Adolescent Pain, Anxiety, and Depressive Problems

A Twin Study of Their Co-occurrence and The Relationship to Substance Use

Simona Scaini; Giorgia Michelini; Stefano De Francesco; Corrado Fagnani; Emanuela Medda; Maria Antonietta Stazi; Marco Battaglia


Pain. 2022;163(3):e488-e494. 

In This Article

Abstract and Introduction


Data on the etiological factors underlying the co-occurrence of common adolescent pain with anxiety and depression symptoms are very limited. Opioid prescriptions for adolescent pain problems are on the rise in North America and constitute a risk factor for diversion, misuse, and substance use. In this study, we aimed to investigate the phenotypic and etiological association among pain, depression, and anxiety and to test their link to substance use in adolescents. By taking advantage of the Italian National Twin Registry and of the relatively low incidence of opioid prescriptions in Italy, we applied multivariate modelling analyses to 748 Italian adolescent twins (374 pairs, mean age 16 ± 1.24 years). Twins' responses to the Achenbach Youth Self-Report questionnaire were used to build a composite adolescent pain index and to measure anxiety, depression, and substance use. All monozygotic within-pair correlations were higher than the dizygotic correlations, indicating genetic influences for adolescent pain, anxiety, and depressive problems. A common latent liability factor influenced by genetic and environmental elements shared among pain, depression, and anxiety provided the best fit to explain the co-occurrence of adolescent pain, anxiety, and depression problems. A common phenotypic factor capturing all 3 phenotypes was positively associated (β = 0.19, P < 0.001, confidence interval: 0.10–0.27) with substance use. These findings indicate that several intertwined mechanisms, including genetic factors, can explain a shared liability to common adolescent pain, anxiety, and depression problems. Their association with substance use remains traceable even in societies with relatively low prevalence of opioid prescriptions.


Chronic pain affects between 8% and 12% of adolescents aged 11 to 17 years and 16% to 20% of youth or young adults in North America and Europe.[12,19,38,46,50] Adolescent pain is often persistent,[5,12,19] and mostly occurs without a recognisable relationship to a medical condition.[19] There is also growing epidemiological evidence of the association of childhood or adolescent pain problems with anxiety and depressive (also known as "internalizing") symptoms.[6,34,41,44] These data echo similar findings in adults,[24] and because of the temporal continuity between adolescent and adult pain, they warrant further investigation.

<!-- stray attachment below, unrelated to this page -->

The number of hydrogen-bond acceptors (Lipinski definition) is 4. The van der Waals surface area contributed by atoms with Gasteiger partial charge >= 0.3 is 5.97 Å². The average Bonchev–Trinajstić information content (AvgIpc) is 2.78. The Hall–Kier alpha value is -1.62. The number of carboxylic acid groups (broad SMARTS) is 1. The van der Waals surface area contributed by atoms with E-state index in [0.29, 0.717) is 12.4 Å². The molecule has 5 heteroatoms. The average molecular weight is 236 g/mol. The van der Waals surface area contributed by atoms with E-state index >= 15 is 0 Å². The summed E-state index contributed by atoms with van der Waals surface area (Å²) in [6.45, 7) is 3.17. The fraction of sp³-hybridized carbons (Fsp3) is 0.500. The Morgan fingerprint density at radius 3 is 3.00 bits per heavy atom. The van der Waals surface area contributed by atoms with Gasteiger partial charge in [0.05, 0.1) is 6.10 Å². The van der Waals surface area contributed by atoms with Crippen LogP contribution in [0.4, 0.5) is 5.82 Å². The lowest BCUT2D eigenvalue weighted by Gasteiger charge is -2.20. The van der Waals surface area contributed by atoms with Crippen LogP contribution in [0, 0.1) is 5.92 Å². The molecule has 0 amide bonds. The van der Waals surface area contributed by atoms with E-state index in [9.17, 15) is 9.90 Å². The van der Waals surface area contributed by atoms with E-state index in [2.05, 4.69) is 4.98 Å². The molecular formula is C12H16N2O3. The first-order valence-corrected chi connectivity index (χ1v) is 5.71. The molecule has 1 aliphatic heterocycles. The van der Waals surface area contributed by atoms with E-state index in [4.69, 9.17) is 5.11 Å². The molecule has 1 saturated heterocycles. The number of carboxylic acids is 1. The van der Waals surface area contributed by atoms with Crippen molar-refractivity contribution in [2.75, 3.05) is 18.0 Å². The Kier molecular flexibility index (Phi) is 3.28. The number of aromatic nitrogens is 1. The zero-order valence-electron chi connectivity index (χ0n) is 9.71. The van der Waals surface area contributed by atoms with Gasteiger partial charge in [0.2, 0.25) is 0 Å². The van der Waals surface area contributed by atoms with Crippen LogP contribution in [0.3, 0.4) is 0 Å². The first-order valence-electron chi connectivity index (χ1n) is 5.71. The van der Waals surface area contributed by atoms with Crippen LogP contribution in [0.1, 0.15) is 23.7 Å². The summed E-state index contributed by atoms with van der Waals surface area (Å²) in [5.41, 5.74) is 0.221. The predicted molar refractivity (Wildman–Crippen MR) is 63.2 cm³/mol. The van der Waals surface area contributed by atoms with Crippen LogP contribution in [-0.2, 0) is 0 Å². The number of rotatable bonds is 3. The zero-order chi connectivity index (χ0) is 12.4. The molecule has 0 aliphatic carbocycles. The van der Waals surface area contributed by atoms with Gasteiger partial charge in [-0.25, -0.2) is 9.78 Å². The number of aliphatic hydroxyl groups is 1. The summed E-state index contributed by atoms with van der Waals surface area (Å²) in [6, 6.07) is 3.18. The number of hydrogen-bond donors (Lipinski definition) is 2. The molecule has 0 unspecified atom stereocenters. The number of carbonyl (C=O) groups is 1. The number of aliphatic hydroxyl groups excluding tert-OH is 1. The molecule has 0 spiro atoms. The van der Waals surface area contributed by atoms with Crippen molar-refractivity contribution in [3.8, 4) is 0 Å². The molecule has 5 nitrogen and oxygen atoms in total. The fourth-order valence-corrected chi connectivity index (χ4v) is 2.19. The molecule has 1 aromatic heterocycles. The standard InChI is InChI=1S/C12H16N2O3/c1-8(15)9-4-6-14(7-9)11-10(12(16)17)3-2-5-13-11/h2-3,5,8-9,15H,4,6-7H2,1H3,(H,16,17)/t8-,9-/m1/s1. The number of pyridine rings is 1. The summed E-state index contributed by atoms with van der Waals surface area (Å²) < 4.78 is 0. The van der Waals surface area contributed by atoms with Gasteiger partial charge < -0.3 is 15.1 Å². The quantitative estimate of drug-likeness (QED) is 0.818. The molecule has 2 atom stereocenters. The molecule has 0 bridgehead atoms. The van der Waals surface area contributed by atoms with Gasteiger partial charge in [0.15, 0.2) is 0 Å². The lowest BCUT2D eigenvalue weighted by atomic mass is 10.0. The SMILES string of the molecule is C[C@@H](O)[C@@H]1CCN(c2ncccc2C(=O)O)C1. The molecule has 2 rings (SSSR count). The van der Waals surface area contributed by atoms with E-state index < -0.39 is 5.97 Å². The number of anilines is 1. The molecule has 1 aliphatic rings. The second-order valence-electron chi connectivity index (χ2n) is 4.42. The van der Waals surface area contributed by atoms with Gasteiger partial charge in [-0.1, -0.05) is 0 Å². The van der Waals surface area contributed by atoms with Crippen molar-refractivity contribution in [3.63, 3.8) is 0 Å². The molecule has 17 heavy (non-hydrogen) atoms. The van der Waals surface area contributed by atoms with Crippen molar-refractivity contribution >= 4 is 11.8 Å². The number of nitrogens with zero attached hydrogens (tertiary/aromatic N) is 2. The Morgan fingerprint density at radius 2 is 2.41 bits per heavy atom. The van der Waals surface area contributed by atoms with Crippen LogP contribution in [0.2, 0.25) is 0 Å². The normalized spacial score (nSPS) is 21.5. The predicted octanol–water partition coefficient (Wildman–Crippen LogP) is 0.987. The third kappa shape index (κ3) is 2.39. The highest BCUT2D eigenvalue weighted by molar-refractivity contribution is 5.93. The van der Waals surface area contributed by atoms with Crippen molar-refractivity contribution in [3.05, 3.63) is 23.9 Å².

At least 2, urgent and clinically relevant questions arise from the apparent connection between common persistent pain problems and mental health among the population's younger strata. The first is etiological in nature, asking why common pain problems are associated with internalizing symptoms. This is essential knowledge to inform best treatment practices. Although some clinicians may be more prone to attribute causal justifications (eg, pain causes anxiety or vice-versa) to such comorbidity (see Ref. 42 for a critical appraisal), empirical epidemiological approaches incorporate shared elements of risk as possible, competing explanations for the co-occurrence of 2 or more distinct clinical images. Studies of identical (monozygotic [MZ]) and fraternal (dizygotic [DZ]) twins constitute a special example of such an empirical approach, as they seek to clarify the sources of individual differences for a variety of phenotypes and their co-occurrence. Twin studies reported moderate genetic effects for some specific adult chronic pain problems and nociception[31,32,39] and for some specific adolescent pain (neck pain and headache) problems.[45,53] Genetic overlap between specific (ie, back pain) adult pain problems and anxiety or depression has also been reported by a few studies.[35,39,45,53] A recent systematic review reported that most twin studies found substantial covariation of genetic and/or environmental factors to explain the co-occurrence of chronic pain and anxiety or depression, with a minority of studies supporting the likelihood of phenotypic causation.[18] The same review also underscored the dearth of children or adolescent twin studies of pain and internalizing disorders, a noticeable gap, given the early onset of chronic pain problems in the population.[12,19,38,46] A successive longitudinal Canadian twin study[5] yielded genetic factors and nonshared environmental factors as the best-fitting model to explain the co-occurrence of anxiety and persistent adolescent pain problems. Yet, that study[5] did not encompass depression in the model. Clarifying the nature of the adolescent pain–internalizing problems association is critical to understand etiology, reformulate diagnosis, and shape early intervention.[20,33,34,42]